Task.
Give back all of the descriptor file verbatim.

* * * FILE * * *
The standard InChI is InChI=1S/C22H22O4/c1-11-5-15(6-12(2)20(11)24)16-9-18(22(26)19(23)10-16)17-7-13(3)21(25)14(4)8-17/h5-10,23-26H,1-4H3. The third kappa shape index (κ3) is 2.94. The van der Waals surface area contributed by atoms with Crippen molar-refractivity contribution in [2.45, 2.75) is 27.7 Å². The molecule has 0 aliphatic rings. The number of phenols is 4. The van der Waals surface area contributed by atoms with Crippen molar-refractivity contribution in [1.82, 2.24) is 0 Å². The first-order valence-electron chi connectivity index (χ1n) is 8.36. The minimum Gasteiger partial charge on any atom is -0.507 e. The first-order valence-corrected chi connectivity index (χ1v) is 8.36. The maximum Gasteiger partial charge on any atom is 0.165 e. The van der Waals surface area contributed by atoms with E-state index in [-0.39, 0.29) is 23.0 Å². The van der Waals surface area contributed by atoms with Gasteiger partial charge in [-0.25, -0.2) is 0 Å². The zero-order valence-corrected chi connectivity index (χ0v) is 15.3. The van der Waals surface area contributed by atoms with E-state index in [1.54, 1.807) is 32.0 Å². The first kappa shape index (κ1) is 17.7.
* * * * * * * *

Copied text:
The standard InChI is InChI=1S/C22H22O4/c1-11-5-15(6-12(2)20(11)24)16-9-18(22(26)19(23)10-16)17-7-13(3)21(25)14(4)8-17/h5-10,23-26H,1-4H3. The third kappa shape index (κ3) is 2.94. The van der Waals surface area contributed by atoms with Crippen molar-refractivity contribution in [2.45, 2.75) is 27.7 Å². The molecule has 0 aliphatic rings. The number of phenols is 4. The van der Waals surface area contributed by atoms with Crippen molar-refractivity contribution in [1.82, 2.24) is 0 Å². The first-order valence-electron chi connectivity index (χ1n) is 8.36. The minimum Gasteiger partial charge on any atom is -0.507 e. The first-order valence-corrected chi connectivity index (χ1v) is 8.36. The maximum Gasteiger partial charge on any atom is 0.165 e. The van der Waals surface area contributed by atoms with E-state index in [-0.39, 0.29) is 23.0 Å². The van der Waals surface area contributed by atoms with Gasteiger partial charge in [-0.25, -0.2) is 0 Å². The zero-order valence-corrected chi connectivity index (χ0v) is 15.3. The van der Waals surface area contributed by atoms with E-state index in [1.54, 1.807) is 32.0 Å². The first kappa shape index (κ1) is 17.7.